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Lee County residents voiced their displeasure with a potential property tax hike Thursday evening.More >>
Lee County residents voiced their displeasure with a potential property tax hike Thursday evening. More >>
July 14, 2005
Thomasville-- Eight state and federal agencies are in Thomasville training forestry workers on the benefits of helicopters. It's a collaborative effort with the Nature Conservancy to help fight wildfires and better use prescribed burning.
Helicopters are one of the most powerful weapons in the Georgia Forestry Service's arsenal against wildfires. "There's lots all over this region of the country," said Sam Lindblom of the The Nature Conservancy.
This week in Thomasville, Sam Lindblom of the Nature Conservancy is learning just how valuable helicopters are, and how to manage and coordinate them during wildfires, or prescribed burns. "How to safely operate around helicopters, how to load equipment in and out of helicopters without damaging the equipment or the helicopters."
Lindblom is earning national certification that allows forestry crews to fight fires anywhere in the country.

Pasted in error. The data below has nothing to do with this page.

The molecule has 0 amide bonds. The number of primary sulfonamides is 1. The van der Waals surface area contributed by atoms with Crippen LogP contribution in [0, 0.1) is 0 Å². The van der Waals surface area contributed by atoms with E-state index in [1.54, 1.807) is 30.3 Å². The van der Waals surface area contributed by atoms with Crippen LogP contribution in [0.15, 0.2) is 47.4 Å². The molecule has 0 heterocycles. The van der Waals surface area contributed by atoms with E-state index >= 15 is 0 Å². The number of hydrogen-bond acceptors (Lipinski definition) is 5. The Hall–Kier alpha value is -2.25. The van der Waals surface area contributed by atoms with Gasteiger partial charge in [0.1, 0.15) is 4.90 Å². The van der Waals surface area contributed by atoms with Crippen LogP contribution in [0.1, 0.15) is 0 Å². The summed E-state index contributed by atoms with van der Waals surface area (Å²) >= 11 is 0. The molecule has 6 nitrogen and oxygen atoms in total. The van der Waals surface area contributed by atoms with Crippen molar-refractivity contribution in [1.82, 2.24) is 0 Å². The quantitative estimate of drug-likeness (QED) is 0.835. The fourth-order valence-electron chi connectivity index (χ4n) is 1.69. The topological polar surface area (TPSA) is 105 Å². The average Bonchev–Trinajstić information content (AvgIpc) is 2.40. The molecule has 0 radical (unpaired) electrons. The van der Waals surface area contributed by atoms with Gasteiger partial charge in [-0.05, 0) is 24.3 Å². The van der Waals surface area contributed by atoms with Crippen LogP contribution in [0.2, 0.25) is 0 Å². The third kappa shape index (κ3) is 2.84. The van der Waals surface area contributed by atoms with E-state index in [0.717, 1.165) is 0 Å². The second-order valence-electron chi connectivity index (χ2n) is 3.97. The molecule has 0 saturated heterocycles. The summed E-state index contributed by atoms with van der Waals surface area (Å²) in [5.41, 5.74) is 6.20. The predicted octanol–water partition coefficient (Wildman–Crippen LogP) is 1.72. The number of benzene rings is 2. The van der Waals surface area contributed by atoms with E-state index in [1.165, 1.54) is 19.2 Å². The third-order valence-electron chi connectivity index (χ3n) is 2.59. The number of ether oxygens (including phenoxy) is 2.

A certification Forestry Service Pilot Mike Leverette says is integral to fire fighting in remote areas. "We've got the ability to move more water to the fire faster than you can move it with trucks and hoses," said Leverette.
The Bell 407 is just one of the Georgia Forestry Service's four helicopters. The best part about each of them is that they're multi-use. They don't just fight fires. They also help prevent them. "If the fire danger rating is high enough, we patrol the entire state of Georgia every afternoon," says Leverette.
A day's work that pays off. Case in point when you look at the Forestry Service's record. "Georgia is able to keep an average fire size of under five acres. We pretty much lead the nation."
A nation whose beauty Lindblom will eagerly conserve- from above. "I'm very much looking forward to working more with helicopters." Helicopters that can rush to a fire at about 165 miles per hour.
The Forestry Service says a lot of wildfires are started by prescribed burns that get out of hand. Officials are urging people to get a permit before burning, so they can help make sure the fires don't get out of control.